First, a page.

The monumental pomp of age Was with this goodly personage; A stature undepressed in size, Unbent, which rather seemed to rise In open victory o'er the weight Of seventy years, to loftier height.
William Wordsworth (1770 - 1850)
Source: The White Doe of Rylstone. Canto iii.
Contributed by: Zaady
We meet thee, like a pleasant thought, When such are wanted.
Source: To the Daisy.
I wandered lonely as a cloud That floats on high o'er vales and hills, When all at once I saw a crowd, A host, of golden daffodils.
Ne'er saw I, never felt, a calm so deep! The river glideth at his own sweet will; Dear God! the very houses seem asleep; And all that mighty heart is lying still!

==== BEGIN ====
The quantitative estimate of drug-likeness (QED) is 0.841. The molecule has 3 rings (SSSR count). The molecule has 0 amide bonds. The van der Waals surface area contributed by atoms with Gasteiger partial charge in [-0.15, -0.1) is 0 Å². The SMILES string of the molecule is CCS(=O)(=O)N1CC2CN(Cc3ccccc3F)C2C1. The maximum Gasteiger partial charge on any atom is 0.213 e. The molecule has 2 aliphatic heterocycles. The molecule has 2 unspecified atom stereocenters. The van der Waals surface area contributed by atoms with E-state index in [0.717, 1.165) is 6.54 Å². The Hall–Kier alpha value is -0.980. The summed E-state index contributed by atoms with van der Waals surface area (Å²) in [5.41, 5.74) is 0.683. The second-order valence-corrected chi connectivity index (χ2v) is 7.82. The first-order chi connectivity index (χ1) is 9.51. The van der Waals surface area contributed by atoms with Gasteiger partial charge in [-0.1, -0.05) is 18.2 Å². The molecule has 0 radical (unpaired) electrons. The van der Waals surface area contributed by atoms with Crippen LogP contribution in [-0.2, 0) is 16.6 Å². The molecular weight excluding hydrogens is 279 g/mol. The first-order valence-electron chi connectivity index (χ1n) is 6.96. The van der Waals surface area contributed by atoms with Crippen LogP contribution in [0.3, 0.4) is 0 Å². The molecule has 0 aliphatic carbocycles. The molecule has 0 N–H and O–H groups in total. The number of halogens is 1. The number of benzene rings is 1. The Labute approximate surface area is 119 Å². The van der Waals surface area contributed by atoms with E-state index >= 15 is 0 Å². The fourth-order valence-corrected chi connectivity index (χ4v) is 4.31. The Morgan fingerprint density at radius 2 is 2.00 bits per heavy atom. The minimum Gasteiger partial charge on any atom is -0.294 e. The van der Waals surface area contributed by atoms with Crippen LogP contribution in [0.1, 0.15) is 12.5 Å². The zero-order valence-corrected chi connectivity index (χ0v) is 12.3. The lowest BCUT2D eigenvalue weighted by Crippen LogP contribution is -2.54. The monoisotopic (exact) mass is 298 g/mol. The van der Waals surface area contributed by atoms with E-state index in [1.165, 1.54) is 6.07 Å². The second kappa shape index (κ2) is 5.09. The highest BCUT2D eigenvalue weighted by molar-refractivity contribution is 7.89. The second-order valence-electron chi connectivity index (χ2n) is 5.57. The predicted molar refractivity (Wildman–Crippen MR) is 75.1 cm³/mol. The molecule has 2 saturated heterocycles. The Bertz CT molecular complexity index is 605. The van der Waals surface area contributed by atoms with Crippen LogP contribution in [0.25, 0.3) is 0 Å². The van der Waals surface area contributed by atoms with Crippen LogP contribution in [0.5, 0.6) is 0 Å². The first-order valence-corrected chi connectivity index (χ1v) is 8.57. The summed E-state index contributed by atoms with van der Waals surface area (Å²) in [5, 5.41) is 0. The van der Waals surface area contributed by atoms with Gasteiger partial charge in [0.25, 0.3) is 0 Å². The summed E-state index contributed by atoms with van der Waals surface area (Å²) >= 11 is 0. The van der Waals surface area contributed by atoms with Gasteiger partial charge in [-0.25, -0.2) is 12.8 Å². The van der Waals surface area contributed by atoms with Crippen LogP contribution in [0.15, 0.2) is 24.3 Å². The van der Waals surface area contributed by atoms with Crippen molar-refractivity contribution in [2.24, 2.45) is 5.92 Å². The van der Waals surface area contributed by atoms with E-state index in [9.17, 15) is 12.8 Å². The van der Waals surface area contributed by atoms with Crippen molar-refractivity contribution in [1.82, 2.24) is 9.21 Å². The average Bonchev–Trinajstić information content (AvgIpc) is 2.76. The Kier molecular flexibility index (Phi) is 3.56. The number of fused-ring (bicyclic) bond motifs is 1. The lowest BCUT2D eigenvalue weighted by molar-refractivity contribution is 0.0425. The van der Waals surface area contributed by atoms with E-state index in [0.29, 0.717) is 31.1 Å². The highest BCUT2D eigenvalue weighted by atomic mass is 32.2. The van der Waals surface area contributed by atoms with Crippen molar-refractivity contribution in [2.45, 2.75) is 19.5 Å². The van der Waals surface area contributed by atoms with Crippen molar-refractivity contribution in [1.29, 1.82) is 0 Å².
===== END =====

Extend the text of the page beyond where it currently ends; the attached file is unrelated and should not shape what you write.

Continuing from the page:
Source: Earth has not anything to show more fair.
Of all that is most beauteous, imaged there In happier beauty; more pellucid streams, An ampler ether, a diviner air, And fields invested with purpureal gleams.
Of blessed consolations in distress.
Source: Preface to the Excursion. (Edition, 1814.)
Oft on the dappled turf at ease I sit, and play with similes, Loose type of things through all degrees.
Source: To the same Flower.
Often have I sighed to measure By myself a lonely pleasure,- Sighed to think I read a book, Only read, perhaps, by me.
Source: To the Small Celandine.
Oh, be wiser thou! Instructed that true knowledge leads to love.
Source: Lines left upon a Seat in a Yew-tree.
Oh for a single hour of that Dundee Who on that day the word of onset gave!
Source: Sonnet, in the Pass of Killicranky.
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